December 18 is National “I Love Honey” Day — Foodimentary – National Food Holidays

National “I Love Honey” Day Five Food Finds about Honey Greeks and Roman referred to honey as a food fit for the gods. A honey wine was developed, and largely consumed by many. Its given name was mead. Honey was so in demand in the eleventh century that it was a stipulation for German peasants […]

via December 18 is National “I Love Honey” Day — Foodimentary – National Food Holidays

What a wonderful post to see! Thanks Foodimentary for giving me a reason to eat honey today! For the holiday season, why not try some pohutukawa honey from New Zealand. The pohutukawa is considered the New Zealand Christmas tree.

Other naturally sweet treats you can enjoy this holiday season are pomegranates (sweet and tart), persimmons (great made into jam) and oranges (clementines should be in season).

For some other easy to make sweet treats, try a spirited beverage. Mead is honey wine, a traditional drink at the Yuletide season. Mulled wine or cider is served warm and contains sweetness, spices and citrus. And of course eggnog and rum are a classic. There are many coconut and almond milk based versions theses with the main flavours being granulated sugar and nutmeg.

Not a fan of fruitcake? Perhaps fruitcake inspired oatmeal will change your mind. Gather together your favourite dried fruits and add to cooked oats.*

*A combination of steel-cut and rolled oats make  a palatable and more healthy mix.

When cooking the oats, mix with orange zest, spices (nutmeg, cinnamon, clove and ginger) and water. Or to be really decadent and true to the fruitcake and holiday spirit, cook in eggnog and rum! Top with spiced brown sugar or drizzle with maple syrup. Breakfast may never be the same again!

Happy Sugar Sunday everyone!

Sugar Sunday – The rain made me do it

Product review

Inclement weather and indulgent dining go hand in hand.

It had been raining on and off the last few days and my curbed appetite for sugar was reawakened with every falling raindrop. Despite following responsible shopping practices (don’t go shopping when you’re hungry and only buy what is on your list), I was intrigued by a tub of cashew-based ‘ice cream’.

I had eaten less than an hour before and was mostly firm in sticking to my list, yet I couldn’t pull myself away from the “dark chocolate fudge frozen dessert”. At $7 for a 500mL tub, I talked myself into buying it. I reasoned that it wasn’t an item I could easily make at home as ultra smooth cashew cream befitting frozen dessert is difficult to attain with my food processor. I also felt the need to product test as a duty to my blog followers (you’re welcome).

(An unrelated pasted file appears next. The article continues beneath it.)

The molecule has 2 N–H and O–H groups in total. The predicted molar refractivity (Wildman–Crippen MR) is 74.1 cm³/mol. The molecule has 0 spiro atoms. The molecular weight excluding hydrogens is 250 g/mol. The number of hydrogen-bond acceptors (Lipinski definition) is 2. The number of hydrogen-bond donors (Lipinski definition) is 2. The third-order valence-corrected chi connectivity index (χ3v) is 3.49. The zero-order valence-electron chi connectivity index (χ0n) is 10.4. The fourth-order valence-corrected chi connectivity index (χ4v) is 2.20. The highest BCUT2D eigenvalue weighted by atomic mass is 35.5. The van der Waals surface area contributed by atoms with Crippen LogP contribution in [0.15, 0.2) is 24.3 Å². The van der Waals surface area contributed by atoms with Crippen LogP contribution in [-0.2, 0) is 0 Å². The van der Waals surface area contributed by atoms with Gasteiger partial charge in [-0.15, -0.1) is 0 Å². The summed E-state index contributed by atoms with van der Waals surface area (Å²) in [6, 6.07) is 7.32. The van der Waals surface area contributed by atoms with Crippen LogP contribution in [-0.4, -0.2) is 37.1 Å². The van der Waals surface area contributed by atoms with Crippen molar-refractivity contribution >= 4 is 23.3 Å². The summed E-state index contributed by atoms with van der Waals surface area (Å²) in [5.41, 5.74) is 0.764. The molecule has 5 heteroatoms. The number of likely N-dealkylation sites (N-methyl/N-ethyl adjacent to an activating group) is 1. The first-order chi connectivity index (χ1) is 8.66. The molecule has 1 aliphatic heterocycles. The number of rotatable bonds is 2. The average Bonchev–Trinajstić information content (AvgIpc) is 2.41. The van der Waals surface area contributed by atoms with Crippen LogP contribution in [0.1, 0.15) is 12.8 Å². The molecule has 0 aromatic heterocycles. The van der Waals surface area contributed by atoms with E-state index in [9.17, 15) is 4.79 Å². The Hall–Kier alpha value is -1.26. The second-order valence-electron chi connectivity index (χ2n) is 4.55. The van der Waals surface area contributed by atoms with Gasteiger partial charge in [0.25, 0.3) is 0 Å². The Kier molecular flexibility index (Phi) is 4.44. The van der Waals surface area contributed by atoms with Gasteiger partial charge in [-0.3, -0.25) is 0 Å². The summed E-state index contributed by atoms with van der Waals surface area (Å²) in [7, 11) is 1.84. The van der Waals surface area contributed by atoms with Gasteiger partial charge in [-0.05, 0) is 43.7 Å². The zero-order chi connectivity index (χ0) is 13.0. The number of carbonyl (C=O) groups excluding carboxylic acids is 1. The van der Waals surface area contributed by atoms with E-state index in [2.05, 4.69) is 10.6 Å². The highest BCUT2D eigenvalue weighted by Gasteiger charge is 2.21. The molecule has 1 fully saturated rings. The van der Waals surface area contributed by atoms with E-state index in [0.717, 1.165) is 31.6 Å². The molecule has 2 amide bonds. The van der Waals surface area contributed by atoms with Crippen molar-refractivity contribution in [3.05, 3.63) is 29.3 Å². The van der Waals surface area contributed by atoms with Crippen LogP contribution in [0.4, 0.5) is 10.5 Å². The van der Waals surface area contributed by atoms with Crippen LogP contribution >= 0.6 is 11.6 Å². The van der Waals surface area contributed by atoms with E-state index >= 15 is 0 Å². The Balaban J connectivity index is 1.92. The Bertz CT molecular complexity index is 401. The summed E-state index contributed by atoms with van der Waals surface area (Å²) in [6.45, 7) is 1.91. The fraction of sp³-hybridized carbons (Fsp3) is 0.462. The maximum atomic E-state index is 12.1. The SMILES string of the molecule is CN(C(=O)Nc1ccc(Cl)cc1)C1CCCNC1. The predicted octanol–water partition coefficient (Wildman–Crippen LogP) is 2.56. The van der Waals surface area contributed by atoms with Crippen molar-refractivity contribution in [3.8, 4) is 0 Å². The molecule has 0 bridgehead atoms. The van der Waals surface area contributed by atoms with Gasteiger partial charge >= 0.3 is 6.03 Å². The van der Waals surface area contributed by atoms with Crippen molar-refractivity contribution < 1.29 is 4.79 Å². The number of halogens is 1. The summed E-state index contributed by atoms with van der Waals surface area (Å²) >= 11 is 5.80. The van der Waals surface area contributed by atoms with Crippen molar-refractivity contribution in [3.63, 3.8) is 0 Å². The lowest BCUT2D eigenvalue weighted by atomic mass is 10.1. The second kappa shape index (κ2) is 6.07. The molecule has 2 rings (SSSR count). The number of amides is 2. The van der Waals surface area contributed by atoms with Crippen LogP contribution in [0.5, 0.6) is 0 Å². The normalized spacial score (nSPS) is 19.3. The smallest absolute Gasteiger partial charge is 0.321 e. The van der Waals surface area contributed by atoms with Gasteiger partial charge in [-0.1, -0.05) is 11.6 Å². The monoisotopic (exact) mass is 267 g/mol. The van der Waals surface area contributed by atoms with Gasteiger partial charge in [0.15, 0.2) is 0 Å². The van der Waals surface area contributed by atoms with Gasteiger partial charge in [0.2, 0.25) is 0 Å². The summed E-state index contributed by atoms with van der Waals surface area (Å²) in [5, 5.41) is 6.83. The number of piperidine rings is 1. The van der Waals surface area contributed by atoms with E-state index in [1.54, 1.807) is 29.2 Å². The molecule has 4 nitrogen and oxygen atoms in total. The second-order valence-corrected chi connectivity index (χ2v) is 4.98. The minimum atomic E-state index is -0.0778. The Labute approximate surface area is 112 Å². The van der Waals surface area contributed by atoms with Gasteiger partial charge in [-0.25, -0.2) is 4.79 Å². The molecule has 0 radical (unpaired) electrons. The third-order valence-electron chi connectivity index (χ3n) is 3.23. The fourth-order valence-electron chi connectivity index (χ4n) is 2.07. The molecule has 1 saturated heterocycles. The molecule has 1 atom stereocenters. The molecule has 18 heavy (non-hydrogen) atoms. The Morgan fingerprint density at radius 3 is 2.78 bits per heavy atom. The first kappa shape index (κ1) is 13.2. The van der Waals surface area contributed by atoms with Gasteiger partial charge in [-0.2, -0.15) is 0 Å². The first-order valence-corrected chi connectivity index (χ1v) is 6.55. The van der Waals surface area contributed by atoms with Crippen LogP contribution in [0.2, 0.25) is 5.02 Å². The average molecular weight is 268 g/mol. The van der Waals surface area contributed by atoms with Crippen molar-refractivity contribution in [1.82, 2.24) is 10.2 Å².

The result? Absolutely delicious!

Most of the ingredients are recognizable and pronounceable with the added bonus of containing fair-trade cocoa. It is produced by Oregon company So Delicious Dairy Free.

A serving size, ½ cup, has 180 calories, 9g of fat and 18g of sugar. That’s a lot of sugar but not a lot of dessert. To put it into perspective, a ½ cup is about half the size of your fist or 4 generous spoonfuls. Indulge responsibly! This treat is best enjoyed as an accent to some fresh raspberries or strawberries (or whatever healthy fruit you have available. Chocolate pretty much goes with anything).

product link:

Oh and I broke another ‘rule’. Instead of sticking to less than a serving size, I polished off that tub in two sittings. I wonder what the salted caramel cashew cream frozen dessert is like….?

Sugar Sunday – It’s my Easter Birthday

If bread be the staff of life, then let me eat it all day long!

Every now and then, March babies, like myself, will have a birthday that falls on Easter. This is one of those years. Whether you celebrate this holiday (Easter not my birthday) or not, you will probably come across an assortment of Easter breads somewhere in the Western world. Following is a link from the Kitchn website on 15 Easter Breads from Around the World:

Other breads with religious significance are challah, a yeasted sweet Jewish bread often braided; pretzels, said to be shaped in the form of hands crossed in prayer and communion bread, used in Catholic ritual.

Let them eat cake.”

Breaking news!

This year I decided to forgo an official cake for my birthday. Yes, shocking I know. I did make spring-themed cupcakes, though, and used the leftover batter and icing to make a small cake fit for a Lilliputian. This will serve as my non-traditional birthday treat.

Life is sweeter with a bit of sugar in it but even better when consumed in a reasonable amount. In keeping with the theme of National Nutrition Month (the 100 meal journey – making small changes one meal at a time), I challenge you to skip the super-size and candle-laden cake and partake in one of the following instead to mark your special day:

  • a piece of fair-trade chocolate
  • a glass of dessert wine or champagne
  • a slice of pie
  • a scoop of ice cream
  • a small cupcake

It’s my party and I won’t have cake if I don’t want to.